Symbolism, Imagery, Allegory
The title of the book is To Kill a Mockingbird, so mockingbirds must be important, right? But why? Let’s look at a few passages to try to figure out some answers to that question.
Mockingbirds first appear when Jem and Scout are learning how to use their shiny new air rifles. Atticus won’t teach them how to shoot, but he does give them one rule to follow.
Atticus said to Jem one day, "I'd rather you shot at tin cans in the back yard, but I know you'll go after birds. Shoot all the bluejays you want, if you can hit 'em, but remember it's a sin to kill a mockingbird."
That was the only time I ever heard Atticus say it was a sin to do something, and I asked Miss Maudie about it.
"Your father's right," she said. "Mockingbirds don't do one thing but make music for us to enjoy. They don't eat up people's gardens, don't nest in corncribs, they don't do one thing but sing their hearts out for us. That's why it's a sin to kill a mockingbird." (10.7)
So, mockingbirds are harmless, innocent creatures, and killing them is wrong, because they don’t hurt anyone. (The same could be said for cows, but hamburgers are so tasty, while mockingbirds presumably aren’t.) But is this lesson so important in itself that it’s worth putting it front and center on the cover of the book? There must be more going on here.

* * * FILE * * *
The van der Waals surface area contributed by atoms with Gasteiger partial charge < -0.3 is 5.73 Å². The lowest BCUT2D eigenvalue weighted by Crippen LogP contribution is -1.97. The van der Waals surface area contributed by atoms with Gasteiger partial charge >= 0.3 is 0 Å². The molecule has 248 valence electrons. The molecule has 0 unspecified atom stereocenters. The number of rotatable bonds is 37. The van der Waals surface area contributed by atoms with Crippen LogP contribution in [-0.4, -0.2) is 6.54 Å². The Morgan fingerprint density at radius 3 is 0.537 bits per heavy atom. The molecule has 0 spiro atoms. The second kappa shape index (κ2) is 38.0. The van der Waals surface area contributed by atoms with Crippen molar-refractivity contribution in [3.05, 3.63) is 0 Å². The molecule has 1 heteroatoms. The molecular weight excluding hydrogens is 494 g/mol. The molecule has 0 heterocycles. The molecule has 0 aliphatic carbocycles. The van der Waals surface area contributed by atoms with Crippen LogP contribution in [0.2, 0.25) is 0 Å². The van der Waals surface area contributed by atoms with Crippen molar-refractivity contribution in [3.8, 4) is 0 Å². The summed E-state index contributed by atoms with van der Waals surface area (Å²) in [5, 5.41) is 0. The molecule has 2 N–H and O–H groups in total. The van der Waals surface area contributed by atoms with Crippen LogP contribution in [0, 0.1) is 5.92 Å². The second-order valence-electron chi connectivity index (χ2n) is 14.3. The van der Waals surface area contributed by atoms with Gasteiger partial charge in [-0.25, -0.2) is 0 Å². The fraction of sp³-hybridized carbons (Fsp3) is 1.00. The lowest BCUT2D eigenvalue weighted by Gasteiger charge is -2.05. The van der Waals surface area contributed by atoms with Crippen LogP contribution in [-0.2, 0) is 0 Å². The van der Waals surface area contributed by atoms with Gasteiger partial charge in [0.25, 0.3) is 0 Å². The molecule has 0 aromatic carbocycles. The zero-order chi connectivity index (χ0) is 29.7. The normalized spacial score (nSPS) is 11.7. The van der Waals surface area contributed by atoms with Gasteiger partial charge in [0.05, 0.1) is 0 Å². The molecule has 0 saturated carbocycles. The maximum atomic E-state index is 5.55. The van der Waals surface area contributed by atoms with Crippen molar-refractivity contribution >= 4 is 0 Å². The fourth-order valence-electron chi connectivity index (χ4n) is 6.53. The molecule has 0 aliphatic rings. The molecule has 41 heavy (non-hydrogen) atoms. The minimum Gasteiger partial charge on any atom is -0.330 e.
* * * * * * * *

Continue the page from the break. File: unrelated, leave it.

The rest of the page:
Mr. Underwood’s editorial after the death of Tom Robinson doesn’t mention mockingbirds by name, but it does have a similar message.
Mr. Underwood didn't talk about miscarriages of justice, he was writing so children could understand. Mr. Underwood simply figured it was a sin to kill cripples, be they standing, sitting, or escaping. He likened Tom's death to the senseless slaughter of songbirds by hunters and children, and Maycomb thought he was trying to write an editorial poetical enough to be reprinted in The Montgomery Advertiser. (25.27)
Mr. Underwood may be trying to get through to even the stupidest...
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